Coffee enema

From Wikipedia, the free encyclopedia
Jump to navigation Jump to search

A coffee enema is the enema-related procedure of injecting coffee via the anus to cleanse the rectum and large intestines. There is no medical, scientific evidence to support any positive health claim for coffee enemas. The process can result in sepsis, severe electrolyte imbalance, colitis, proctocolitis, internal burning, rectal perforation, and even brain abscess or heart failure.


While the idea of rectal cleansing dates back to the Ancient Egyptians,[1] the notion of coffee as an enema-related substance is not new. It was conceived in 1917, and appeared in the Merck Manual until 1972.[2]

In 1920, German scientists investigated caffeine's effect on the bile duct and small intestines. Max Gerson proposed that coffee enemas had a positive effect on the gastro-intestinal tract. Gerson said that coffee enemas had positive detoxification effects that contributed to the recovering health of his patients. He claimed that unlike saline enemas, coffee in the enema traveled through the smooth muscle of the small intestine, and into the liver. This, he said, stimulated the autonomic nervous system in the same way caffeine does when consumed orally and activated the release of bile in the liver, cleared even more of the gastro-intestinal tract and removed more toxins than a normal enema. He told his patients often that the "coffee enemas are not given for the function of the intestines but for the stimulation of the liver."[2]

Coffee enemas appeared in the Royal Army Medical Corps manual in 1944 as a stimulating enema for the treatment of shock and poisoning, mixed with brandy.[3]

The practice of colon cleansing experienced a renaissance in the 1990s, and at this time, coffee enemas were used as alternative cancer treatments.[4]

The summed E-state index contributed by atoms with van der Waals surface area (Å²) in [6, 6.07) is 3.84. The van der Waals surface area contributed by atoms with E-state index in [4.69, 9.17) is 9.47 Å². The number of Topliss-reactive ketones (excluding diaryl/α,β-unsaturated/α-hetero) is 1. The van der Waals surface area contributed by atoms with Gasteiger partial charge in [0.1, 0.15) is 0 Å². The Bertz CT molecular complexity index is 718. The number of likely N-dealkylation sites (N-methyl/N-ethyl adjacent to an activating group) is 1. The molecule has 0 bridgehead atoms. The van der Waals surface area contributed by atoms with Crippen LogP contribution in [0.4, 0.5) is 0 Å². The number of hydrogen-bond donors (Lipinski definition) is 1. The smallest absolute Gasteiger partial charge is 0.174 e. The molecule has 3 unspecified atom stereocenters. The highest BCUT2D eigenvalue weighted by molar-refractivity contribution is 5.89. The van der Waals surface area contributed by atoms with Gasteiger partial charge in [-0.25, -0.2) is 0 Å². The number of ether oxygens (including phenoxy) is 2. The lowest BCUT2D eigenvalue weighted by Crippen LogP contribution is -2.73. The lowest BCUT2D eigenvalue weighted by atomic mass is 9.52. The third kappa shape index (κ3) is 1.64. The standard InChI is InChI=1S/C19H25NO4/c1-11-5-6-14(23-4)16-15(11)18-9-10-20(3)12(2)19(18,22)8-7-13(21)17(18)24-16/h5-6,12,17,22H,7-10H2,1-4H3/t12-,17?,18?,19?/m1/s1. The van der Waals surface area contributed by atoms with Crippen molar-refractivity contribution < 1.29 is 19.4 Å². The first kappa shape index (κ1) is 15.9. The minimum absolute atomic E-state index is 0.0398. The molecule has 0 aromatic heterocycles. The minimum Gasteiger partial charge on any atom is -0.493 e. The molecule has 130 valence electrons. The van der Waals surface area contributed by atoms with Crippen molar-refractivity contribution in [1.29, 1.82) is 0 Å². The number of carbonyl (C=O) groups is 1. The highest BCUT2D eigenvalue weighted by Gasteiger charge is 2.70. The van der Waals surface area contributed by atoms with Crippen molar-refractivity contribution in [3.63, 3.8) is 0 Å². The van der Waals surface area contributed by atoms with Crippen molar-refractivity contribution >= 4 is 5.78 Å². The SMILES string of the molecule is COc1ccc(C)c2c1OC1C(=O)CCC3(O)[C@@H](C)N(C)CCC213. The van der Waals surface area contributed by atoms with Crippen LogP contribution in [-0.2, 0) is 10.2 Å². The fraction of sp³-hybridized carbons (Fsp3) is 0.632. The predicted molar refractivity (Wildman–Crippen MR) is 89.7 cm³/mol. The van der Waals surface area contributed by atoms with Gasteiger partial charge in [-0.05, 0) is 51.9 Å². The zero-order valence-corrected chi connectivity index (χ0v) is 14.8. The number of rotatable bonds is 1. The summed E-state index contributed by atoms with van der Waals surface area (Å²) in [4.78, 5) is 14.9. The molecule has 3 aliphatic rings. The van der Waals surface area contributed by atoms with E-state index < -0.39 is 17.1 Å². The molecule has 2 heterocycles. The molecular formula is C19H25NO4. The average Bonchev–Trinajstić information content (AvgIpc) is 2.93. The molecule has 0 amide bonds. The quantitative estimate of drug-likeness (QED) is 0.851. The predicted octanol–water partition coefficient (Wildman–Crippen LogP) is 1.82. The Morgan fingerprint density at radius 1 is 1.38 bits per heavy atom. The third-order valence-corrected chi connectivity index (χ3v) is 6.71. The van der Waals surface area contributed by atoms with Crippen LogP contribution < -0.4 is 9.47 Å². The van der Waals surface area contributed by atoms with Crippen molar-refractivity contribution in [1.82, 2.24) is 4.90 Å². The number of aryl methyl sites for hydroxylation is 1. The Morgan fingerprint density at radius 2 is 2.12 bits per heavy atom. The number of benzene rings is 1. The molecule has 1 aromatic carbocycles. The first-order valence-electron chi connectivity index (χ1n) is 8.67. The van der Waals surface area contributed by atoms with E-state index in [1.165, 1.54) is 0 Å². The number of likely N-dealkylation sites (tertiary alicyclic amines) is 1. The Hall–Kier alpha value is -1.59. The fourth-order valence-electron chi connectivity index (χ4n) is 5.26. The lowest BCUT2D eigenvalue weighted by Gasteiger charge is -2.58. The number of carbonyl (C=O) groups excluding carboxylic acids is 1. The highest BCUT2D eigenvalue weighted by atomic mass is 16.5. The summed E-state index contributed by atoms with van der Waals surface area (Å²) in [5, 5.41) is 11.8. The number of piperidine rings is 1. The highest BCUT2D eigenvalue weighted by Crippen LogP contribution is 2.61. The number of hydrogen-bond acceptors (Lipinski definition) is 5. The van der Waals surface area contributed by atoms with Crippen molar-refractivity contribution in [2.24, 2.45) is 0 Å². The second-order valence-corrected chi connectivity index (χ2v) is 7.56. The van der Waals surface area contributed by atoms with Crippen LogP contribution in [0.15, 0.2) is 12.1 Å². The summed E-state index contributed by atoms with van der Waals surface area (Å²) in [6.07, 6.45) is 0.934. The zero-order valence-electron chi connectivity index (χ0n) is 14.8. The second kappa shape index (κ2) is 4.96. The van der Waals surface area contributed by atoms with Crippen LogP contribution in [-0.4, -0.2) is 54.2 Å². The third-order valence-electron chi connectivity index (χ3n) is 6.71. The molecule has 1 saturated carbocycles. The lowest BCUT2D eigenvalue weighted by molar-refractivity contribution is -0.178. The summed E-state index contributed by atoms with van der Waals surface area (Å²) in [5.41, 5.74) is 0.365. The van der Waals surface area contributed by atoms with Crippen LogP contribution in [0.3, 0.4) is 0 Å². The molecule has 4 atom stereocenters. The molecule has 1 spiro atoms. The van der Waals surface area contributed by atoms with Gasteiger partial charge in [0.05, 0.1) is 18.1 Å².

Effects and dangers[edit]

Some proponents of alternative medicine have claimed that coffee enemas have a rapid detoxification effect by "detoxifying" metabolic products of tumors.[5] There is no medical scientific evidence to support any detoxification or anti-cancer effect of coffee enemas.[6][7]

Coffee enemas can cause serious side effects (some common to other types of enemas), including infections, sepsis, severe electrolyte imbalance, colitis, proctocolitis, salmonella, brain abscess, and heart failure.[5][8][9][10][11][12][13][14] If the coffee is inserted too quickly or is too hot, it could cause internal burning[15] or rectal perforation.[16]

When administered as often as every two hours, coffee enemas have shown to be connected to two cases of deaths as a result of severe electrolyte imbalance, hyponatremia, dehydration and pleural and pericardial effusions.[9][17] The U.S. Food and Drug Administration (FDA) has ruled that study participants must be warned of the risk of death from coffee enemas in studies that use them.[18][19]


  1. ^ "Colon Therapy". American Cancer Society. Archived from the original on 24 April 2015.